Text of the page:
It will probably get a pat on the back from the New South Wales Government, it certainly won’t win any kudos from motorists, but one speed camera in suburban Sydney has raised $7million in revenue in a year.
Described by Sydney newspaper The Daily Telegraph as the state’s nastiest speed trap, it has caught out 71,288 motorists and raised millions of dollars for the New South Wales Government.
Two cameras pointing each way on one pole at Cleveland St, in Sydney’s Moore Park, netted more than $7 million from June 2008 to June this year.
It is the biggest revenue haul of any set of cameras at a time when revenue has dropped by more than $17 million across the state compared with the same time last year, The Daily Telegraph reported.
Angry motorists believe officials dropping the speed limit on the stretch of road from 60km/h to 50km/h on the day the cameras were installed in 2007 increased the haul.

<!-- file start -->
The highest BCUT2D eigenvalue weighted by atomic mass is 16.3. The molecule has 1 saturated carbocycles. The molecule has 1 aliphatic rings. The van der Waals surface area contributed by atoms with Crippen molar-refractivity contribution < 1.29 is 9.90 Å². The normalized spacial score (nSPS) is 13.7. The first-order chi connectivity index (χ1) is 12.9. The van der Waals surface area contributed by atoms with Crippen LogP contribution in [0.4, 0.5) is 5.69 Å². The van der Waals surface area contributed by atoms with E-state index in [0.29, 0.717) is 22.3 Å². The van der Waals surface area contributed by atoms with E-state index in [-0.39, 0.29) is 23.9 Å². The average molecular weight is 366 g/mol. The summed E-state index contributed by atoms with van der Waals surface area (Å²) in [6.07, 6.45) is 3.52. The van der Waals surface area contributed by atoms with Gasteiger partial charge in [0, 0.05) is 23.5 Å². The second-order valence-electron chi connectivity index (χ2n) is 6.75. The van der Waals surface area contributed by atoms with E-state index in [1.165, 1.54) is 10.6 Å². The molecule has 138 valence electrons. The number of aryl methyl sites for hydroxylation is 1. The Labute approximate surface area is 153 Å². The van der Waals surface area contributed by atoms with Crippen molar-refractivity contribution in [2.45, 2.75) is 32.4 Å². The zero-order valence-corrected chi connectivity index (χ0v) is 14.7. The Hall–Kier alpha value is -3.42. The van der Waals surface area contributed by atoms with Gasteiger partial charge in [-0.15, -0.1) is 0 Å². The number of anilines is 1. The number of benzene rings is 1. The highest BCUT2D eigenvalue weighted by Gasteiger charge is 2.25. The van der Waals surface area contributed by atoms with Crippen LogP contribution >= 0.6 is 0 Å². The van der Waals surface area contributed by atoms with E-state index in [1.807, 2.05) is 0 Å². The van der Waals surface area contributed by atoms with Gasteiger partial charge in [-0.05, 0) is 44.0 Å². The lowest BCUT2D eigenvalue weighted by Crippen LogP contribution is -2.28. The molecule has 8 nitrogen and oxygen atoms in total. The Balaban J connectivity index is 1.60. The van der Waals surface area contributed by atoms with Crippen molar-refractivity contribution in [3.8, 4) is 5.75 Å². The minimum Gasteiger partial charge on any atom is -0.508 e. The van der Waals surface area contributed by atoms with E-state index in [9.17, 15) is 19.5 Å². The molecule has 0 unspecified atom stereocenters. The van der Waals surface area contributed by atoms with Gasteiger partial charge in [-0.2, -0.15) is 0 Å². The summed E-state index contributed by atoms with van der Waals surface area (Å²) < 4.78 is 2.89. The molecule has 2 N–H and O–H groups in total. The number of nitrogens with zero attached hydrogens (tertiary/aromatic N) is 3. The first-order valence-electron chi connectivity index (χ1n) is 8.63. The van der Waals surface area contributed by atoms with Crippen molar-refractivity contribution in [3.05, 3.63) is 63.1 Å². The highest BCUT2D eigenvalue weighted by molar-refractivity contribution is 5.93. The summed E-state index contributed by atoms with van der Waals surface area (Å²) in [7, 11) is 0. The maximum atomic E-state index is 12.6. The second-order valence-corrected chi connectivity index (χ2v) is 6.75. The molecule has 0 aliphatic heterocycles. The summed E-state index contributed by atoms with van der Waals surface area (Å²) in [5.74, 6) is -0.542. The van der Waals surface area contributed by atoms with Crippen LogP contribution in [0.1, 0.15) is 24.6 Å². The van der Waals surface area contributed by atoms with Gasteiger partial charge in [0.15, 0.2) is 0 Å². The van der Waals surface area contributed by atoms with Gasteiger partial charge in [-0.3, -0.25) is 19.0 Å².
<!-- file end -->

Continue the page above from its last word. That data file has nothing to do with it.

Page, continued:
“The day the camera came on line I drove out the gate and the camera went off, I thought, ‘I am only doing 60’ and I looked up and there was a 50km/h sign. It was the first day I saw that sign,” a worker at the Moore Park driving range said yesterday.
NSW Roads Minister Michael Daley refused to answer questions about whether it was a deliberate tactic to lower speed zones to boost revenue, referring questions on the placement of speed cameras to the RTA.
An RTA spokesman claimed the cameras were installed to cut accidents. He also said the speed limit had not been lowered.
The two Cleveland St cameras topped a list of the 10 biggest revenue-raising fixed speed cameras in NSW.
The RTA found support from pedestrian council president Harold Scruby, who said speed changes being introduced with speed cameras was fine if motorists were warned.
“There is evidence of major changes in driver behaviour,” Mr Scruby said.
A spokesperson for state motoring organisation, NRMA, said it supported highway patrol pulling people over because speed cameras failed to deter motorists from driving recklessly.
With: The Daily Telegraph